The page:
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This paper argues that Rome’s two-faced god of boundaries and doorways, Janus, who strikes a commanding figure as the narrator’s first interviewee at the opening of Ovid’s Fasti, reveals himself to be a dangerous and untrustworthy character by his actions later in the poem. Janus’s appearance in the initial scene has been interpreted as crucial to the structure of the poem as a whole (Green 2004). He has been seen as a foundational, programmatic figure who exists on a spectrum between seriousness and humor (see Miller 1983, Hardie 1991, and Murgatroyd 2005). While he has been accused of being deceptive (Hardie), he is also seen as one of the most reliable informants among those whom the narrator consults (Murgatroyd).

Harries’s instrumental article (1989) convincingly established that the reliability of the informants in the Fasti is often colored by their appearances elsewhere in the poem, outside of the interviews. Janus appears in a curious episode at the start of book six, which is structurally parallel to his narrative in book one (Fast. 6.101-130). In the latter scene, Janus pursues the nymph Cranaë. He rapes her, and in exchange for this act he grants her control over door-hinges as the goddess Carna/Cardea. As opposed to all the words he exchanges with the narrator in book one, this is Janus’s only action in the poem. It has previously been explained as a brief and humorous excursus, which highlights Janus’s amatory tendencies and undermines his seriousness (see Porte 1985, Littlewood 2006, and Chiu 2016). Contrary to these lighthearted interpretations, a closer look at Cranaë’s interaction with Janus in book six reveals that the god is a much more sinister figure whose actions speak louder than his words.

To arrive at this characterization, I approach the episode through the use and perception of space by both Janus and Cranaë, which is especially appropriate in light of Janus’s self-proclaimed powers over spatial access and its denial (Fast. 1.117-44). Janus’s actions show him to be a nefarious figure who takes advantage of an imparity in the power dynamics of the situation. This makes his earlier claims to be a controller of space take on disturbing tones. My analysis shows that the same element that Janus purports to control—space—thwarts Cranaë’s attempts to elude her suitors. Her setting determines her fate, and the cunning ruse she uses to fight this paradigm, far from making her a liar, cheat (Porte and Chiu), or a tease (Murgatroyd), accentuates the futility and poignancy of her struggles in the underlying power dynamic. This reading is encouraged by verbal cues in her narrative which allude to Jupiter’s rape of Callisto in the Metamorphoses.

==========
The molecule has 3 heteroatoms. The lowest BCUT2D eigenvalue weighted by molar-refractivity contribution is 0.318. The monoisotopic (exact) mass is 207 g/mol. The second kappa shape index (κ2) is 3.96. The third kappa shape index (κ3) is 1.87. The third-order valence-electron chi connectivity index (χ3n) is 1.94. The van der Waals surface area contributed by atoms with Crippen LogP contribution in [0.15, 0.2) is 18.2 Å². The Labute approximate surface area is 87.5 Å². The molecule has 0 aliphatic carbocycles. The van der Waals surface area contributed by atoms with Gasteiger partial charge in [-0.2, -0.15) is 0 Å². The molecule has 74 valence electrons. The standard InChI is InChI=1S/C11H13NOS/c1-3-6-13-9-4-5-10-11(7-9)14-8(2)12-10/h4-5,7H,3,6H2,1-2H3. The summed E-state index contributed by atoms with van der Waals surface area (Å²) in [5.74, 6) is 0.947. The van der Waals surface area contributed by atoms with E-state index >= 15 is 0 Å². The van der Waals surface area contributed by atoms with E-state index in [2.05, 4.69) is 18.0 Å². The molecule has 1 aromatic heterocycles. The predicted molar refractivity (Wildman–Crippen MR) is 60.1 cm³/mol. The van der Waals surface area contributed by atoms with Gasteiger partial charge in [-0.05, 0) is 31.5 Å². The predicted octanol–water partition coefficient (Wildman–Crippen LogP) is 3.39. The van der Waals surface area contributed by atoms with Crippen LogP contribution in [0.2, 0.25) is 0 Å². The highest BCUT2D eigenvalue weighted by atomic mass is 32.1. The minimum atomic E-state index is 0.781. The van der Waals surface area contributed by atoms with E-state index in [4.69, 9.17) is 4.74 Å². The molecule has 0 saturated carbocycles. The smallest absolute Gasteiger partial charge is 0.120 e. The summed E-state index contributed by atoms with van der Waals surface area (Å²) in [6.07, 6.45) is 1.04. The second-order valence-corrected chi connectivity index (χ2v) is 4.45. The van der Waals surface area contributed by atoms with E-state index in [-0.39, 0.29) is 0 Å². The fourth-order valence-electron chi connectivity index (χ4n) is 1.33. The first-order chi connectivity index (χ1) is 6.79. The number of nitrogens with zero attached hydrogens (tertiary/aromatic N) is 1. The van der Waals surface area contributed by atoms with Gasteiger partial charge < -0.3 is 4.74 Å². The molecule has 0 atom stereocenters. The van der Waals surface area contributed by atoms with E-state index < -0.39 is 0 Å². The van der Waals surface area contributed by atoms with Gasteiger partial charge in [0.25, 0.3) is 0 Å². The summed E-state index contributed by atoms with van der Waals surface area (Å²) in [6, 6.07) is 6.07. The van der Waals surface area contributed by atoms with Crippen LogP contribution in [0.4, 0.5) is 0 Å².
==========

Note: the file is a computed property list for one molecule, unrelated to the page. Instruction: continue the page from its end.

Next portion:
Cranaë’s poor choices of space (a grove and a cave) as her favored haunts contrast tragically with Janus’s control over her and the space of the narrative through his power of increased sight. Moreover, the “reward” which Janus grants to Cranaë as recompense for raping her is not a positive change of circumstances or a gift of power for the nymph (Chiu), but a trap which makes her a tool of the same patriarchy which made her a victim (Habinek 2005). It further traps her in a space foreign to the locales she used to enjoy, restricts her freedom of movement, and forever alters her identity by turning her into a fully feminized “indoor” figure. Within the Fasti Janus, far from being reliable, humorous, and charmingly self-ironic, is a disturbing figure who purposefully manipulates his own image to gloss over negative associations and actions in order to elevate himself above his actual reach. He is two-faced not only in his physical appearance, but also in his propensity for working outside of the truth, as demonstrated when we observe the actual way he uses his two faces.